Practice English Speaking&Listening with: How to Pronounce ORDINAL NUMBERS -- American English

Difficulty: 0

In this American English pronunciation video, we're going to over the pronunciation of the

ordinal numbers 1-10: first, second, third, and so on.

I've made a series of videos on How to pronounce Cardinal numbers: 1, 2, 3. In this video we'll

go over ordinal numbers.

First, first. It begins with the F consonant sound, where the bottom lip will come up and

touch here, ff, ff, the bottom of the top front teeth. Then we have the UR vowel. The

UR vowel gives some people trouble because they think there needs to be a vowel sound

before an R consonant. But think of the UR vowel as the vowel version of the R sound.

It's always written in IPA with the R consonant sound coming after it, but it's just one sound,

rrr, fir-. The tongue draws up and back for this, right up at the roof of the mouth, either

touching the roof of the mouth on the sides, or the bottom/insides of the top teeth. So

you want to go straight from the F sound to the R sound: fff-rrr. A good way to test this

is to make sure you're not doing a big jaw drop, that's a sign that you're trying to

put in a different kind of vowel sound, fir-. Then we end with the ST consonant cluster.

So the teeth come together, the tongue tip goes down, sss. A trick here is rather than

raising your tongue tip up for the T, you can leave the tip down, then push the part

of the tongue just behind the tip to the roof of the mouth, to cut off the air. To release

the T, and let the air flow continue, just pull the tongue back down, first, first. Let

the teeth part a little bit for the air to release. First.

The word 'second' begins with the S consonant sound. Then the EH as in BED vowel, so the

jaw has to drop a good bit, se-, se-. The next syllable is unstressed, so it will be

fast. SEH-knd, -knd, -knd. We have the K consonant sound, and the schwa/N sound, so the N takes

over the schwa. You don't need to worry about making it a separate sound, and finally

the D sound. Second, second.

Third. This begins with the unvoiced TH sound, so the tongue tip must come just through the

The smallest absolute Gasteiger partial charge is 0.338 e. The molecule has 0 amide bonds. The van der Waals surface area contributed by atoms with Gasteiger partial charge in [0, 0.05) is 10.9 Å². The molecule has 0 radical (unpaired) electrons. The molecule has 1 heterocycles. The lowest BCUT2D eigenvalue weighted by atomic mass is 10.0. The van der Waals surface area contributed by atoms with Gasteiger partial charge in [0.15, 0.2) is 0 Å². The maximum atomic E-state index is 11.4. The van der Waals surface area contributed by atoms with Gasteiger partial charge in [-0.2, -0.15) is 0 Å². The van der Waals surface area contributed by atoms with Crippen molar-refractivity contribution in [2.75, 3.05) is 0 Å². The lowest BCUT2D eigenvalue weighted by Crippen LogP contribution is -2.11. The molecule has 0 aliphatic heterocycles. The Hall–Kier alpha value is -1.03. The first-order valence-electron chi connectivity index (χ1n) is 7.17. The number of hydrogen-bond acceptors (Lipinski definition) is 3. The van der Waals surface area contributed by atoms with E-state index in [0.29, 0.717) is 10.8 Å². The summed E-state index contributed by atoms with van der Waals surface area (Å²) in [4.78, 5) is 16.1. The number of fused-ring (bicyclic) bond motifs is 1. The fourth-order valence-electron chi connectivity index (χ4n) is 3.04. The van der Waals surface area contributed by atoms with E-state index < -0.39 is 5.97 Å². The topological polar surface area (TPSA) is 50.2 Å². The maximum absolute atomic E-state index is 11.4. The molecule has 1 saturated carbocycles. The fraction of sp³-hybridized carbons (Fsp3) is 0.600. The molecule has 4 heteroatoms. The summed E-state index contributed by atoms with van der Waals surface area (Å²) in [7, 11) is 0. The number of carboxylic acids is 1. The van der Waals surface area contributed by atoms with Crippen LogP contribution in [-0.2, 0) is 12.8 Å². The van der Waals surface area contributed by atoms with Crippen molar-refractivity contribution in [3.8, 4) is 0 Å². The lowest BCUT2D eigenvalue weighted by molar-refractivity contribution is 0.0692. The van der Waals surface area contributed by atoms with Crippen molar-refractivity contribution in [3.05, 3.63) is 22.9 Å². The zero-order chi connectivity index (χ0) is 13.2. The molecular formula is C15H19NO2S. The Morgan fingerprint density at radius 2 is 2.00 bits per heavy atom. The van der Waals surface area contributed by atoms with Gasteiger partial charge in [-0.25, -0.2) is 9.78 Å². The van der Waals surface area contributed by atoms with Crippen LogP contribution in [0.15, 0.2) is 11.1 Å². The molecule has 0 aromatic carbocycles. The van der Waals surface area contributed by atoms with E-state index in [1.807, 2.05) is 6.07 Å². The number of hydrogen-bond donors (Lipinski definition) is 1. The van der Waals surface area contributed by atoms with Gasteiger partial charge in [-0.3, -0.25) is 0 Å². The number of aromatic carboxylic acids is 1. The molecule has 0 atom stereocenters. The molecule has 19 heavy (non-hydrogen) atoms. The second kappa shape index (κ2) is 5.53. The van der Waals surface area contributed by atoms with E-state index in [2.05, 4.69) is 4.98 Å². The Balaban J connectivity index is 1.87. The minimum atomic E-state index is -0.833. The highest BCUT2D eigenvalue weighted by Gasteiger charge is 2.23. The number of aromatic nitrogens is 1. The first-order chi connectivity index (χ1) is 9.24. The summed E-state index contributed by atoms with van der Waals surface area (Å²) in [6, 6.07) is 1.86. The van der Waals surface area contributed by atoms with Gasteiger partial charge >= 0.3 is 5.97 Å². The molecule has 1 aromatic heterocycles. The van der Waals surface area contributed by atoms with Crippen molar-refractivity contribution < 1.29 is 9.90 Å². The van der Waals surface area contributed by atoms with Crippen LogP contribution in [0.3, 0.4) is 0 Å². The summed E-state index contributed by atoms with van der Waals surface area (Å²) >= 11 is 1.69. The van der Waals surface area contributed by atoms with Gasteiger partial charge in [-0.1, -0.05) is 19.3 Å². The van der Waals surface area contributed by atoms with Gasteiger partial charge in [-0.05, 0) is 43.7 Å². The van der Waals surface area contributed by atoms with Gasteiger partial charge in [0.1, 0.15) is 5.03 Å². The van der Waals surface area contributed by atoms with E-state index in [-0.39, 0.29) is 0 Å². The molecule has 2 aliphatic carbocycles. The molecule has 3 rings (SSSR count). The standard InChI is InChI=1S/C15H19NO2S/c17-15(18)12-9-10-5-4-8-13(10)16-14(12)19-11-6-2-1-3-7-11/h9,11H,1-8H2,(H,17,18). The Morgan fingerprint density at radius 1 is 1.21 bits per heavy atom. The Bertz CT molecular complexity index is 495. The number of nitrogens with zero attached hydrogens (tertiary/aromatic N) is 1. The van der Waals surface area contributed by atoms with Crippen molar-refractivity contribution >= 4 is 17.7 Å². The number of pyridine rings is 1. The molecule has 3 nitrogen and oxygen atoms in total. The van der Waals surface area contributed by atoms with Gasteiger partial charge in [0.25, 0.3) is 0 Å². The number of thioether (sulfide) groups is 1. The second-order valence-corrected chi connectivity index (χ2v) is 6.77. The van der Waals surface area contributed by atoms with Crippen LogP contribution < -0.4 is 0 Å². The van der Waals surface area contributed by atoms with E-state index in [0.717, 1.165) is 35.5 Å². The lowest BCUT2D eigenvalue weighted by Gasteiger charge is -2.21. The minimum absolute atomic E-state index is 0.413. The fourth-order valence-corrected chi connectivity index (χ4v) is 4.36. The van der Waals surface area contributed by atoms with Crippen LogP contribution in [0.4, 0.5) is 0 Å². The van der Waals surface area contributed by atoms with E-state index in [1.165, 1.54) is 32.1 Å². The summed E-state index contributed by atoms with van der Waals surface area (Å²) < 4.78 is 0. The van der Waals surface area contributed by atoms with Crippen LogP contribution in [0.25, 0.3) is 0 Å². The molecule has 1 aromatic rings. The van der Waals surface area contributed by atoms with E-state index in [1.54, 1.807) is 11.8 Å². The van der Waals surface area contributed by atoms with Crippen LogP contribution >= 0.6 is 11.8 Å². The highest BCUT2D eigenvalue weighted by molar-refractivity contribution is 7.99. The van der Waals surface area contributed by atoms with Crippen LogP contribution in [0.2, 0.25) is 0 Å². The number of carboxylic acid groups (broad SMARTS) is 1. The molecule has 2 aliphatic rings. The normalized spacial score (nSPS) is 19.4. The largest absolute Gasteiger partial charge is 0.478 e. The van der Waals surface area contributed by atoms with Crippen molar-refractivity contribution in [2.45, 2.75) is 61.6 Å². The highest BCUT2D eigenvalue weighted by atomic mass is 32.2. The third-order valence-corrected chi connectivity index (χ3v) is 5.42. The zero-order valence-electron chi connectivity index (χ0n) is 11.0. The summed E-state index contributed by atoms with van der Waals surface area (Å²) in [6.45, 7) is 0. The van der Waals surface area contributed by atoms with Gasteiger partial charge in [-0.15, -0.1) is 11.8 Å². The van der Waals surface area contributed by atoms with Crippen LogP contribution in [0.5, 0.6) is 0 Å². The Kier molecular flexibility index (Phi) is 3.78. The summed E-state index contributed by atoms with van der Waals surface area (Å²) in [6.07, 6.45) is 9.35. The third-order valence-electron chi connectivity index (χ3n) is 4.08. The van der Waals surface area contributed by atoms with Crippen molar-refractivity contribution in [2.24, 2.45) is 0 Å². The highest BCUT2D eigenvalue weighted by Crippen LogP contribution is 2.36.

teeth. Th, th, third. Then we have the UR vowel / R consonant sounds, just like in the

word FIRST. Fiiiiirst, thiiiiiird. So don't let your jaw drop. Then, a light D sound to

finish. Third, dd, third.

And now we're at the point where they all end in an unvoiced TH --- until we get up

to twenty-first. So, fourth begins with the F consonant, just

like 'first', where the bottom lip comes up and lightly touches the bottom of the top front

teeth, ff. You have two options for the vowel sound, either the AW as in LAW, or the OH

as in NO diphthong, which is what I use. At any rate, unlike 'first', where we have the

UR vowel then the R sound, here we do need some jaw drop to make the shape of either

the AW as in LAW vowel, or the OH as in NO sound, before the tongue pulls back and up

for the R consonant sound, fourth. And then, we finish with the unvoiced TH, where the

front part of the tongue comes just out of the teeth, not too far, and air lightly passes

through. Fourth.

Fifth -- we've got a lot of unvoiced consonants in this one. We again start with the F consonant,

fff. Then the IH as in SIT vowel, where we have a little bit of jaw drop, fi-, and the

tongue tip says down while the front part of the tongue stretches up and forward towards

the front part of the roof of the mouth, fi-. Then we have the F and unvoiced TH sounds,

fifth. This can be a little tricky. First, you need to bring the bottom lip up to the